Social media has become one of our main windows into others’ lives as we’ve isolated ourselves this past year during the pandemic. We’ve seen the car parades, the road trips, the masked outings, and all the activities people have decided are safe for their families. It’s easy, though, to let it become a funhouse mirror, reflecting distorted images back of our own worries about our decisions and projections about how other people are handling a challenging time.
Where I used to dream of big European vacations (where the kids would sleep the whole plane ride and never whine or be jet-lagged obviously), I now dream of roaming Target with a coffee in hand while my kids are at preschool. I dream of going back to normal life.
But it’s hard to tell if and how the world around us is getting back to normal when we are trying to stay away from each other. We are looking to the social media world to see how our acquaintances are handling the pandemic as it unfolds and for signs that the world is still going round.
But we can’t trust what we see on social media – and we can’t trust ourselves to see it clearly. We already know we’re looking at someone else’s highlight reel — the happiest, most exciting moments of their lives. But we’re also viewing it through all of our own insecurities and fears. Every post I see goes through the filter of the sacrifices I’m making to do what I think is best for my family, the anxiety I feel about whether we’re making the right choices, the desire to do things I used to take for granted, the guilt I feel for the things I’m not doing with my kids.
I see the back-to-school posts, and I’m jealous that those moms get to send their kids to be with peers and teachers. But that feeling doesn’t take into account whether they had the option to keep their kids home or how scared they might be about it.
I see the photos of date nights, and I resent that they have their relationship all figured out and know how to make time for just the two of them. But I’m not seeing the arguments over division of labor or how tired they both are or how they haven’t had a date in 6 months.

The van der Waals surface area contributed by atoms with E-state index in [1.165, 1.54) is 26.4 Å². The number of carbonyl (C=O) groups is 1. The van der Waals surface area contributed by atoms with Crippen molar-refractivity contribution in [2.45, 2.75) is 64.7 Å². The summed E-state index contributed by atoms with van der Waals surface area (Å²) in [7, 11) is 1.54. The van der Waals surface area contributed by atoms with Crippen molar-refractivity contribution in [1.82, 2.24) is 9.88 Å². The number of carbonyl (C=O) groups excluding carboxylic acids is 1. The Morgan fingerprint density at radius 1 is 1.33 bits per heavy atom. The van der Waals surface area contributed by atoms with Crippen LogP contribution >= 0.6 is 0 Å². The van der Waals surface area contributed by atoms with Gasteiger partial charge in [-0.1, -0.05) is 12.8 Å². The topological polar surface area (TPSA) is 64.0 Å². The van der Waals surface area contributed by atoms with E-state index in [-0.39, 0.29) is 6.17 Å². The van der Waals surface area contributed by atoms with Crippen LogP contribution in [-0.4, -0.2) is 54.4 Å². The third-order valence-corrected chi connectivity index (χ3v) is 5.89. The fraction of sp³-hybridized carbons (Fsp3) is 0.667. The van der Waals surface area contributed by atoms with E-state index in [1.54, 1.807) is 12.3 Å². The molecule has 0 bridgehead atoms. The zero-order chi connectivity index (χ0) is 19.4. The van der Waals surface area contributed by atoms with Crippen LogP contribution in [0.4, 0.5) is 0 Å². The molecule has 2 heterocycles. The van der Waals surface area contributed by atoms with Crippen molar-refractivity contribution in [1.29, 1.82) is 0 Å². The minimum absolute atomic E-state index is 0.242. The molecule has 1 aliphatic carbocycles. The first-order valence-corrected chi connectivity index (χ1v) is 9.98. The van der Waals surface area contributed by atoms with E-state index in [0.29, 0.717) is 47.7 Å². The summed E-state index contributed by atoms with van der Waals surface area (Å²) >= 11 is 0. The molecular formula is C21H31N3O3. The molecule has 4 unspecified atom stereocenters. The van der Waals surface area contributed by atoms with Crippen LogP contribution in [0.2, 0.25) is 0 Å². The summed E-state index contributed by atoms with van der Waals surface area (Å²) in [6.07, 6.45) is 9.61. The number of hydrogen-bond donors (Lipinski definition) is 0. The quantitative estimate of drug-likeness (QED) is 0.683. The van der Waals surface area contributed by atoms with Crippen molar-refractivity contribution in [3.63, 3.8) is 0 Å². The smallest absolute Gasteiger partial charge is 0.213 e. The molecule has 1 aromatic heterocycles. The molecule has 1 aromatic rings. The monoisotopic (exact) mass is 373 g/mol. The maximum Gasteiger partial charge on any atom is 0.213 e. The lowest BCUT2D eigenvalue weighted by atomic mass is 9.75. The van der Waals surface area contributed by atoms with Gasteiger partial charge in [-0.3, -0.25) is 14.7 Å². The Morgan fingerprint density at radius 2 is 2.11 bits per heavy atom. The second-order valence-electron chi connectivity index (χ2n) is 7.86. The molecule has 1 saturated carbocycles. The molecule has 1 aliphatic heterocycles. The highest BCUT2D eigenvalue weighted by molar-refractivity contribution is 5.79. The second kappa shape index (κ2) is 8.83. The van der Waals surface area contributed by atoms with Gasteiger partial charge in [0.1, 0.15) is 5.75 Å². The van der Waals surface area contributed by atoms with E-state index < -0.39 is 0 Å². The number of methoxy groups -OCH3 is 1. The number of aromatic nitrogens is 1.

I see the moms teaching happy kids new skills, and I worry my kids are falling behind because I don’t have the patience and motivation to plan lessons for them. But I don’t understand those moms’ own concerns about their children’s growth or how they feel like they’re failing in so many other areas.
There’s nothing sinister behind our desire to post the positive. It’s fun, it’s how we’d like to remember this time in our lives, and frankly, we need to celebrate every win we get. But the truth is that we are all struggling, sometimes in really big obvious ways and sometimes in a million tiny ways that won’t make it onto our Instagram grid. Behind every social media post is a string of tantrums, uneaten dinners, fights with a husband, tough decisions, sleepless nights, and maybe even COVID diagnoses that people are afraid to share.
So if you see a selfie of me holding my 2-year-old in my arms, don’t think that I’ve figured out how to make the most of every second I have with her. Know that I maybe just had to cook a whole dinner one-handed because she was screaming to be held, by me and me alone.
If you see a photo of my kids happy at a park, don’t think it’s because I’ve planned our day so well. Know that we probably watched too much TV and then were all so grumpy that we just had to get out of the house before we spent the rest of the day yelling at each other.
If you see a picture of my kids doing an educational activity with butcher paper and dot stickers, don’t think they quietly taught themselves the alphabet for 30 minutes while I drank hot coffee. Know that they probably dumped out toy baskets while I set the activity up and then participated for exactly how long it took me to take the photo.
It’s easy to find the chaos and frustration in your own house and think it’s because of your own failings, or assume that you’re the only one struggling to make the best decisions right now. Go ahead and assume the worst is happening at my house too, because it probably is. And go ahead and assume that I’m doing the best I can, because I probably am. If you picture what’s really going on in the moments surrounding each Facebook and Instagram post, you might feel a little more compassion toward everyone — including yourself.
Photo Credit :: Jessica Rockowitz Photography